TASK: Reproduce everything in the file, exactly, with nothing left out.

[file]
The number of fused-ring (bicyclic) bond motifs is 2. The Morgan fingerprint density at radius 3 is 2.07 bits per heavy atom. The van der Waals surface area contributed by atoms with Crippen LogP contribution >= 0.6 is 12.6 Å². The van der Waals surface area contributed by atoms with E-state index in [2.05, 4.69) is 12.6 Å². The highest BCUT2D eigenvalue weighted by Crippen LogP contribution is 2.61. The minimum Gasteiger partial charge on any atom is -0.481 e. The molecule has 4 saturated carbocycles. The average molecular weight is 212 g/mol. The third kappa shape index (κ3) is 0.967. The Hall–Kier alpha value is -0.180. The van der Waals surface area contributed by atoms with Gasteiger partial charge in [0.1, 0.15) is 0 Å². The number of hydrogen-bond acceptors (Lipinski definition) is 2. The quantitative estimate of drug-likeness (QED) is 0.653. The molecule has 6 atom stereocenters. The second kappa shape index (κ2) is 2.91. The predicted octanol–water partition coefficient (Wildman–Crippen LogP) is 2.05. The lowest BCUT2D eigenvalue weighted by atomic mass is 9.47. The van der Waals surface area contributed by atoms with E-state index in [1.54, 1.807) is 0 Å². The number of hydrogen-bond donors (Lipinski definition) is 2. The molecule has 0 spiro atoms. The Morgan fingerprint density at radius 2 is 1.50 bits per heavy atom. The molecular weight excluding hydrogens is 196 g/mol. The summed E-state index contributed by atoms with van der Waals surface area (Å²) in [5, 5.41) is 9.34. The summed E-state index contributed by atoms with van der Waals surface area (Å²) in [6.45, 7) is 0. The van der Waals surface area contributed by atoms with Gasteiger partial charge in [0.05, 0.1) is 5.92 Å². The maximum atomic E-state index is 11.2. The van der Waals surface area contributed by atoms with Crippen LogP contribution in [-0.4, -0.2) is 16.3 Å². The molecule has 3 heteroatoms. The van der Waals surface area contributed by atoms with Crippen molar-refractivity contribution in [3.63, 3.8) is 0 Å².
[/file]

The number of fused-ring (bicyclic) bond motifs is 2. The Morgan fingerprint density at radius 3 is 2.07 bits per heavy atom. The van der Waals surface area contributed by atoms with Crippen LogP contribution >= 0.6 is 12.6 Å². The van der Waals surface area contributed by atoms with E-state index in [2.05, 4.69) is 12.6 Å². The highest BCUT2D eigenvalue weighted by Crippen LogP contribution is 2.61. The minimum Gasteiger partial charge on any atom is -0.481 e. The molecule has 4 saturated carbocycles. The average molecular weight is 212 g/mol. The third kappa shape index (κ3) is 0.967. The Hall–Kier alpha value is -0.180. The van der Waals surface area contributed by atoms with Gasteiger partial charge in [0.1, 0.15) is 0 Å². The number of hydrogen-bond acceptors (Lipinski definition) is 2. The quantitative estimate of drug-likeness (QED) is 0.653. The molecule has 6 atom stereocenters. The second kappa shape index (κ2) is 2.91. The predicted octanol–water partition coefficient (Wildman–Crippen LogP) is 2.05. The lowest BCUT2D eigenvalue weighted by atomic mass is 9.47. The van der Waals surface area contributed by atoms with E-state index in [1.54, 1.807) is 0 Å². The number of hydrogen-bond donors (Lipinski definition) is 2. The molecule has 0 spiro atoms. The Morgan fingerprint density at radius 2 is 1.50 bits per heavy atom. The molecular weight excluding hydrogens is 196 g/mol. The summed E-state index contributed by atoms with van der Waals surface area (Å²) in [5, 5.41) is 9.34. The summed E-state index contributed by atoms with van der Waals surface area (Å²) in [6.45, 7) is 0. The van der Waals surface area contributed by atoms with Gasteiger partial charge in [0.05, 0.1) is 5.92 Å². The maximum atomic E-state index is 11.2. The van der Waals surface area contributed by atoms with Crippen LogP contribution in [-0.4, -0.2) is 16.3 Å². The molecule has 3 heteroatoms. The van der Waals surface area contributed by atoms with Crippen molar-refractivity contribution in [3.63, 3.8) is 0 Å².